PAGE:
"command": "coffeelint --csv '%s'",
            "syntax": "CoffeeScript",
            "output_regex": "^(.*,(\\d+),.*,(.*))|(.*Parse error on line (\\d+):(.*))$"
            "name": "todo",
            "command": "grep '%s' -e TODO -n",
            "syntax": "",
            "output_regex": "^(\\d+):(.*)$"
            "name": "pep8",
            "command": "pep8 '%s' --max-line-length=80",
            "syntax": "Python",
            "output_regex": "^.*:(\\d+):\\d*:(.*)$"
            "name": "pyflake",
            "command": "pyflakes '%s'",
            "syntax": "Python",
            "output_regex": "^.*:(\\d+):(.*)$"
            "name": "mccabe",
            "command": "flake8 --max-complexity=8 '%s' | grep -e 'is too complex'",
            "syntax": "Python",
            "output_regex": "^.*:(\\d+):\\d*:(.*)$"
            "name": "ruby",
            "command": "ruby -wc '%s'",
            "syntax": "Ruby",
            "output_regex": "^.*:(\\d+):(.*)$"

How it works

Annotations are generated by parsing using a regular expression the output from configurable OS processes. If any process takes too long then it is killed and the corresponding annotation generation is aborted.

The annotators are run after loading, saving, and after the file has been modified. To avoid spawning processes with abandon, the running of annotators is throttled by delaying until after a configurable quiet period.

This approach makes it is easy to use the latest version of a lint or other annotator tool without creating a dependency with this plugin. It means that any tool which can be called from the command line may be used so long as it produces a regex parsable line number and description.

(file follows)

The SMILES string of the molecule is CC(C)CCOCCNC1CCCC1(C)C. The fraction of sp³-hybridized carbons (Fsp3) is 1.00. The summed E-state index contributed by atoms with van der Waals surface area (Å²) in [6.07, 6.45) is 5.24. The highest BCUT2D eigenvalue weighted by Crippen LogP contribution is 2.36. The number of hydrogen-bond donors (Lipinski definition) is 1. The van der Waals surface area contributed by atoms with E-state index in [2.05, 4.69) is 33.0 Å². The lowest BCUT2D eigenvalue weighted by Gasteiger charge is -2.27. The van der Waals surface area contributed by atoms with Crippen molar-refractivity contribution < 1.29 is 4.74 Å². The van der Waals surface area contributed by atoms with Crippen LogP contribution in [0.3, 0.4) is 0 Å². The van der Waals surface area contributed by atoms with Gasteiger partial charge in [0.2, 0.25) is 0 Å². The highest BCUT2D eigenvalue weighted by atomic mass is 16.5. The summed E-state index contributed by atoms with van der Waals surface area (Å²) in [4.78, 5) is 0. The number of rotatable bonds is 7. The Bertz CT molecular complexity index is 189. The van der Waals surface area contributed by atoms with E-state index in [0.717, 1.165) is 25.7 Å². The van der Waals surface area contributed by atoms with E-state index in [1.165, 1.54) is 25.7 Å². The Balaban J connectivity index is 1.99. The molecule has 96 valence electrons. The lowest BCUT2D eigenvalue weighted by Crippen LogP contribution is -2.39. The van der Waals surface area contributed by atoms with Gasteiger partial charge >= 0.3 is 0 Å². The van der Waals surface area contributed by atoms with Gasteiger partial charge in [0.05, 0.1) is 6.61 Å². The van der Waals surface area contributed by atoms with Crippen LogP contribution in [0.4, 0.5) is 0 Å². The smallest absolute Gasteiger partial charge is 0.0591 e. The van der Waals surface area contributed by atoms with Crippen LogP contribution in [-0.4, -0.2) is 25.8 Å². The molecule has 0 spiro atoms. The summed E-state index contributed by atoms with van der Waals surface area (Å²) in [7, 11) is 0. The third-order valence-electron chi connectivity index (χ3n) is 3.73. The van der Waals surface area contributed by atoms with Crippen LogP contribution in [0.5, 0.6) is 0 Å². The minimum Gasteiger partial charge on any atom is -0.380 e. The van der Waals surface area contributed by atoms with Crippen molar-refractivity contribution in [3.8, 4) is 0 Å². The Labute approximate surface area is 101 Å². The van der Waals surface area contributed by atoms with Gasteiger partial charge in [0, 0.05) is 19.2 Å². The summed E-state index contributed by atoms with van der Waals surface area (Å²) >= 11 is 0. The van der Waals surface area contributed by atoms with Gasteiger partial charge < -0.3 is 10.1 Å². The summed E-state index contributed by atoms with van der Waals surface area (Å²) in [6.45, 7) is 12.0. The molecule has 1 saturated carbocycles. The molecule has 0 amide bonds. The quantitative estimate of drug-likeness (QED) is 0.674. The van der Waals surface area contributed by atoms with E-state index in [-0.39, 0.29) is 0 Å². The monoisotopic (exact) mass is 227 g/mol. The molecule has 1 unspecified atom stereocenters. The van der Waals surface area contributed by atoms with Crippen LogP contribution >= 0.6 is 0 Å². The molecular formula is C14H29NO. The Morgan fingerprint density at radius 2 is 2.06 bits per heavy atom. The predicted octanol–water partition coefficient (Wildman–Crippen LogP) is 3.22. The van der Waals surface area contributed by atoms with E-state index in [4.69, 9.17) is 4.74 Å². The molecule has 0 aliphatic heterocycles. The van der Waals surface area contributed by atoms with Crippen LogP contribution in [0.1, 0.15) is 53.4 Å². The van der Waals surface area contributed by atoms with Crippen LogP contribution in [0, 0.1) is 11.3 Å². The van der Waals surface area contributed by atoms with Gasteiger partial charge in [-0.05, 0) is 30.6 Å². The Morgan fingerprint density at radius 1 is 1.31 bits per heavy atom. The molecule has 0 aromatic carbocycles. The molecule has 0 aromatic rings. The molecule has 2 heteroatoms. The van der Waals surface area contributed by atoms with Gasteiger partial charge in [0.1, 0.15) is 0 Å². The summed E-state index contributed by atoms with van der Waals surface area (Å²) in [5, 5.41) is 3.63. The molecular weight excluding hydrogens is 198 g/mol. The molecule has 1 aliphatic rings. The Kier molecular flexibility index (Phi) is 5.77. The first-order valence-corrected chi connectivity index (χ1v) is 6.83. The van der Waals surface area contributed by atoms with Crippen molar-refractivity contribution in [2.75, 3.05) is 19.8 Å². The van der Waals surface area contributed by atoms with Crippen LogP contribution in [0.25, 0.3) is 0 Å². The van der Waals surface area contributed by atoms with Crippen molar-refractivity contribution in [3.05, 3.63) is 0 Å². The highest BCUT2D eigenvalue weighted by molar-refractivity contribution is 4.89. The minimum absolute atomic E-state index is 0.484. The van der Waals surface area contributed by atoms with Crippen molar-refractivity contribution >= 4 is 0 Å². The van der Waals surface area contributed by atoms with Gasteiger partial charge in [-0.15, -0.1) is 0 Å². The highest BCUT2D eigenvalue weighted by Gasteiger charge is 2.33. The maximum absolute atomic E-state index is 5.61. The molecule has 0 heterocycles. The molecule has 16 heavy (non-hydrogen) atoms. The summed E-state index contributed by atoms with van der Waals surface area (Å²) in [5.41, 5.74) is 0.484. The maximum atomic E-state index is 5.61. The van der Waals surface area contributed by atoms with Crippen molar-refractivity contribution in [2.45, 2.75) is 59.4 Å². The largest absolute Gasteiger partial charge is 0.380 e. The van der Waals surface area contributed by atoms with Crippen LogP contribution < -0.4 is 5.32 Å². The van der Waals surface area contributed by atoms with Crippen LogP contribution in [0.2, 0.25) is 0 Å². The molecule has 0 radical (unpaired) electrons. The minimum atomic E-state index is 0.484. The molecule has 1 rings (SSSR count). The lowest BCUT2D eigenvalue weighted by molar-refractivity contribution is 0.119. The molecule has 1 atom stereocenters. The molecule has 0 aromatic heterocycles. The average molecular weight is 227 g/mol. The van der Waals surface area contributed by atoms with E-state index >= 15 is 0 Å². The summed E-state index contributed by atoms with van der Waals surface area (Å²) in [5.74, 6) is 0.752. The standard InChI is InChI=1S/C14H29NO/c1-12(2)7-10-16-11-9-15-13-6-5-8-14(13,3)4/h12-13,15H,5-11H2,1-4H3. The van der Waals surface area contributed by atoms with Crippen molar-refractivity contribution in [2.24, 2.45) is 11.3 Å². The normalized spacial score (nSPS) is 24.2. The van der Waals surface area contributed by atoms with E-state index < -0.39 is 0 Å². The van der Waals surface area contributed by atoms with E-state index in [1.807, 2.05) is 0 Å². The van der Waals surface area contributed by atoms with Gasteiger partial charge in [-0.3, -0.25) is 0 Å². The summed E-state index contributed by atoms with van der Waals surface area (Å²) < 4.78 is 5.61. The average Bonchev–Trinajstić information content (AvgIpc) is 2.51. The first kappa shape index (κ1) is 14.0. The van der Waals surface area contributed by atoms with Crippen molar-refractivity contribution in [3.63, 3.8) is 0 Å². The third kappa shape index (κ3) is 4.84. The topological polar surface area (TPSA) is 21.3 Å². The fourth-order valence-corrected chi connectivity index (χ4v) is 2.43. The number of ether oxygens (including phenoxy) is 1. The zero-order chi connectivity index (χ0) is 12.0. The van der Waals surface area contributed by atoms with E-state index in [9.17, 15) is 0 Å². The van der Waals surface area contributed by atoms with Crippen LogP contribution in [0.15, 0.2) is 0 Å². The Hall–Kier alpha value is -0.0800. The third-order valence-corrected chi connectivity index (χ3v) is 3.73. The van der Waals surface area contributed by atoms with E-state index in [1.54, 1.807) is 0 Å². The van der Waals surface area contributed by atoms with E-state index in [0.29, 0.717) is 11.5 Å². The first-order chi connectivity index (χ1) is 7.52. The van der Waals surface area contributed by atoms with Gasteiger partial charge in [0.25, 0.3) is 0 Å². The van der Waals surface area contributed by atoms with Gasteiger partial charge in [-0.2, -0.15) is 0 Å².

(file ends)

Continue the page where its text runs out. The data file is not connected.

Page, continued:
For now, just clone the repository under ~/.config/sublime-text-2/Packages/. When I'm ready I will perform the necessary dance to make it available under the excellent Package Control sublime plugin.

Supported platforms

Currently only tested and used on a daily basis under Linux (more specifically, Ubuntu 12.04).

How to use it

Configure your favourite linters and more general annotators by opening the configuration file from the menu: Preferences->Package Settings->Lint Free->Settings - User. See sublime-lint-free.sublime-settings for the fully documented example configuration. Switch on debug mode to check that the commands are running properly and the output is parsable.

The lint annotations are highlighted automatically and explained in the status bar.

There is only one command: to pop-up a selectable list of annotations (or displays a status message if there are none). I bind it using the following Key Bindings - User setting:

{ "keys": ["ctrl+k", "ctrl+a"], "command": "select_lint_free_annotations" }

Note that the list of annotations starts with the first one after the current cursor position, continues to the end of the file, and then starts again at the top of the file. This means that the key sequence ctrl+k, ctrl+a, Enter will select the next problem line, and the key sequence ctrl+k, ctrl+a, Up-arrow, Enter will select the previous problem line.


Please send me feedback, raise bugs or requests using the bitbucket Issue Tracker, or clone and improve (ideally with create pull requests) as per the permissive BSD 2-Clause LICENSE.